The Duchess of Windsor’s jewellery
When the Duke of Windsor died in 1972, he had specified that his wife’s jewellery -most of which he had lavished upon her – should be dismantled and broken down after her own death.
He did not get his way.
For on April 2nd, 1987, less than a year after the duchess’ death, her collection went to auction in Geneva.
Even though the gems were fabulous, a major part of the attraction was that these jewels were a part of history.
Plus of course, symbols of a curious romance, an abdication and events that changed the course of history.
It’s said that when Edward married Mrs Simpson, he lavished jewels upon her to make up for what she had lost – her freedom.
It’s also suggested by more than one historian that the duchess had little choice than to marry King Edward when he abdicated so that he could make her his wife; hence the expensive gifts.
But Wallis loved jewellery. And a thousand people flew to Geneva for the auction.
It was almost as though the jewellery formed a tangible biography. The gems had been presented to her by the Duke over a period of almost forty years – the duration of their relationship.
The auction room featured a live link-up to Sotheby’s in New York where a further thousand people could bid. The jewellery had been previewed there for several days before going to Geneva. They had also been on display in Palm Beach and in Monaco. The crowd in the auction house waited eagerly for the sale to begin. The first item was a a gold clip set with rubies and sapphires. It sold for more than ten times it’s actual value.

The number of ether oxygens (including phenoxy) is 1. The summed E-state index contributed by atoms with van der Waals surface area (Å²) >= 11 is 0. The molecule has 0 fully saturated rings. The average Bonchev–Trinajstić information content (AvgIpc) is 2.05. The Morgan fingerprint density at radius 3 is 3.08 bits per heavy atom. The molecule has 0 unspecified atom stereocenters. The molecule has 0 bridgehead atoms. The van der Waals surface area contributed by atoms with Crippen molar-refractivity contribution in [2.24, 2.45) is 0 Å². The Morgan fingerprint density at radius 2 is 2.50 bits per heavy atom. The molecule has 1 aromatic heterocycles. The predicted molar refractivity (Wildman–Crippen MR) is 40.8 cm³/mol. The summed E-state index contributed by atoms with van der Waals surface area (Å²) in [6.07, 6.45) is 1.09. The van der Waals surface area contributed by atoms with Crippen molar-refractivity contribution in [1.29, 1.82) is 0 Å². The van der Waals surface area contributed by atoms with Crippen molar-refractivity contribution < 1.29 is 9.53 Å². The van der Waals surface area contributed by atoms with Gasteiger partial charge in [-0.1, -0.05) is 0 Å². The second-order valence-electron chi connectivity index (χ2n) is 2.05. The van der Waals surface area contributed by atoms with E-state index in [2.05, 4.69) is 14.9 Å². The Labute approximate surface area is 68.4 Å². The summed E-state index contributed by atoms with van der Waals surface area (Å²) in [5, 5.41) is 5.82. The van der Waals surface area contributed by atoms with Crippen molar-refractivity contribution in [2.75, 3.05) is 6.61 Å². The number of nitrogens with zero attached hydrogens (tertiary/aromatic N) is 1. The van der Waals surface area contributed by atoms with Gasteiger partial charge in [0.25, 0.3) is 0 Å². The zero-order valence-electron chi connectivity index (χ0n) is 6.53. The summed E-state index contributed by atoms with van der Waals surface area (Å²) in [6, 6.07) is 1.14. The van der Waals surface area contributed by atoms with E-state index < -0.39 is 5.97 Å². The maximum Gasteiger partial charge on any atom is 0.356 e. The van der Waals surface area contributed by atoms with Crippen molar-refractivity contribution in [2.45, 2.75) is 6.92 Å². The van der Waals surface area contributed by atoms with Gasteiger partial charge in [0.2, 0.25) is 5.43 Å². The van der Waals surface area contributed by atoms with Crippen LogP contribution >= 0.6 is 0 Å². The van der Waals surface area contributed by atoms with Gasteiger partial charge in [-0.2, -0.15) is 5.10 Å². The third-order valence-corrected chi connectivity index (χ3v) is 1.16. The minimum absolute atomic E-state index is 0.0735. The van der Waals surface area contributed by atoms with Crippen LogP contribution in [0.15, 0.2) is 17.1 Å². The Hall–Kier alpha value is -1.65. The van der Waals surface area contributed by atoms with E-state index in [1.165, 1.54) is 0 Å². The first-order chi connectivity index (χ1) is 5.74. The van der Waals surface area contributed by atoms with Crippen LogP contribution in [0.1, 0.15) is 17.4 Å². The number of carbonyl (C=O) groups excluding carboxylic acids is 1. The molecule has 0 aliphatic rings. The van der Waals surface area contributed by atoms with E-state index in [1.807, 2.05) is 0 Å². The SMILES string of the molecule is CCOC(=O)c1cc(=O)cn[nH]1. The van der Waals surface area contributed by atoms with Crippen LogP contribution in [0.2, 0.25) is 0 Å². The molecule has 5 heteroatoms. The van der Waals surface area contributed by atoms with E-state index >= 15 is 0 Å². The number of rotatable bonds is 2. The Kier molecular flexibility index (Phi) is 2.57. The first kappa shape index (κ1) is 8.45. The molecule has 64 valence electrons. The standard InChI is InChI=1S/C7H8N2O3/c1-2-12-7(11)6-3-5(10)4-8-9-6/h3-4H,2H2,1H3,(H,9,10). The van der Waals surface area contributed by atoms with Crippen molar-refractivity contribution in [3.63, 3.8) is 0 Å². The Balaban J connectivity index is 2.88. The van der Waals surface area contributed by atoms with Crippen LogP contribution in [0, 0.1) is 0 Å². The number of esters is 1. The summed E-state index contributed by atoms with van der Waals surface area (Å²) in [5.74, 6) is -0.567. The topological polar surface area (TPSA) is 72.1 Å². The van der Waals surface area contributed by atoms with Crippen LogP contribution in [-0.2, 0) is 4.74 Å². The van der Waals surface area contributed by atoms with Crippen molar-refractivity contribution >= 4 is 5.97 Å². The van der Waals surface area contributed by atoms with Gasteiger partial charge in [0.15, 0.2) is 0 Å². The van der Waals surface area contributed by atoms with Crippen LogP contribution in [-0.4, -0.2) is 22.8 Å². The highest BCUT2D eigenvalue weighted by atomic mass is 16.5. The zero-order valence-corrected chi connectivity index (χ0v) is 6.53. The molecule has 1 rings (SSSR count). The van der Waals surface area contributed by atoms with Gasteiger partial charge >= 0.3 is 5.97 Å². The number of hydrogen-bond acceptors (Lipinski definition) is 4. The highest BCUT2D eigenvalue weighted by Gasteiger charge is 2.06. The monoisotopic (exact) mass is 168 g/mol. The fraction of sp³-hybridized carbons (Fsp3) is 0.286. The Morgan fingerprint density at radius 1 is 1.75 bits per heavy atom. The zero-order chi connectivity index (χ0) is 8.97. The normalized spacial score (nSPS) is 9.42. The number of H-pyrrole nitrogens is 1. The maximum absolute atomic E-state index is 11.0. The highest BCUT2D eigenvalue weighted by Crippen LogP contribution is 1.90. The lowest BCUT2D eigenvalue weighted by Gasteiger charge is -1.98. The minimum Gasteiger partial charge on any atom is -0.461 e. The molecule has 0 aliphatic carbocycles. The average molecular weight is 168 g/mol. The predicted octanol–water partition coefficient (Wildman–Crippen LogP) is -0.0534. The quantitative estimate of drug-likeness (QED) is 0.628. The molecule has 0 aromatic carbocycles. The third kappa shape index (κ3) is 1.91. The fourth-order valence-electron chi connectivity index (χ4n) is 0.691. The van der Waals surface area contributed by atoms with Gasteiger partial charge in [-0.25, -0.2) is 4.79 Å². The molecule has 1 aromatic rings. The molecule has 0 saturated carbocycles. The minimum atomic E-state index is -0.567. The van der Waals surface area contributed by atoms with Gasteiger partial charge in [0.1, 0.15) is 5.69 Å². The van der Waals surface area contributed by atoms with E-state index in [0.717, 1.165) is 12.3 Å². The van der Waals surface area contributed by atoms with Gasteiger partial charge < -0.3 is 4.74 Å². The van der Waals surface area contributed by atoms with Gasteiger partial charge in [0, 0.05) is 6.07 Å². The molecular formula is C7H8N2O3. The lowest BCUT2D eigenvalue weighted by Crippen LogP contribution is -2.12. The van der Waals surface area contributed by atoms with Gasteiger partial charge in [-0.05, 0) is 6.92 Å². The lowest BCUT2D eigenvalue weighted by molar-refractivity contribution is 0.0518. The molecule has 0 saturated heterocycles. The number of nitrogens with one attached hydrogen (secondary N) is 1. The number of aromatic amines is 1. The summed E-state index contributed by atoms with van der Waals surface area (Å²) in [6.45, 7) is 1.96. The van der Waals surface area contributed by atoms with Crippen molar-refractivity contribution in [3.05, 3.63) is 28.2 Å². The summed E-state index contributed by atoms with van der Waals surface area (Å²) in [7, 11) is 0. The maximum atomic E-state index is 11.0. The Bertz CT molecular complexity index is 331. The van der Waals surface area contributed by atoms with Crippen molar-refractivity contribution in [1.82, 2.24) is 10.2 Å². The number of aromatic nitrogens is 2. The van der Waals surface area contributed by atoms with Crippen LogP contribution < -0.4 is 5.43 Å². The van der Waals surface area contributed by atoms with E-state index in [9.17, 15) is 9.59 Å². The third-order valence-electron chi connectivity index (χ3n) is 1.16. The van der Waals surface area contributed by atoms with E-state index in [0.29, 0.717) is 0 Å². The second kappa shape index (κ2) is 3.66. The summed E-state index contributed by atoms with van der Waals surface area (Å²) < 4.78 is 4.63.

As the sale progressed, buyers weren’t purchasing tangible pieces of jewellery- they were buying into the romantic story of the gallant king who had given up his throne for a Cinderella-type commoner.
In total,there were 230 lots to be sold. After the first thirty had gone under the hammer, a quick stocktake showed that these first items had sold for three million dollars. One was a bracelet which sold for $486,000 – it bore the legend ‘Hold Tight’. It can only be assumed that this was given to Wallis Simpson by the king when the abdication crisis was taking place.
The engagement ring that he had given her sold for almost two million dollars – the stories it could tell if only it could speak. The American dealer who had bought the first item spent a total of 2.7 million dollars at the sale. Before he left the auction room he sold one pearl necklace he had purchased – for a profit.
It had been estimated that the sale would make seven million dollars. The final figure was almost fifty one million.
The legacy that has remained about Wallis Simpson seems to imply that she was grasping social-climber who was determined to marry the king of England.
This may or may not be the case.The author of the book you see here suggests – with the help of documents and letters that had previously been unseen – that Mrs Simpson was more of a victim in the whole business.
Certainly she had an affair with the king (beginning when he was the Prince of Wales) but has history dealt with her rather cruelly? After her marriage to Edward, the couple were exiled. Certainly she had jewels and clothes that many women would envy but did she really love her husband? Did she enjoy their life together?
Because the king abdicated, the course of history was changed. Both Mrs Simpson and Edward were known to be Nazi sympathisers – had he been king during the Second World War how would history have been changed?
I recommend this fascinating book to give you a glimpse of another version of a story we think we know so well.
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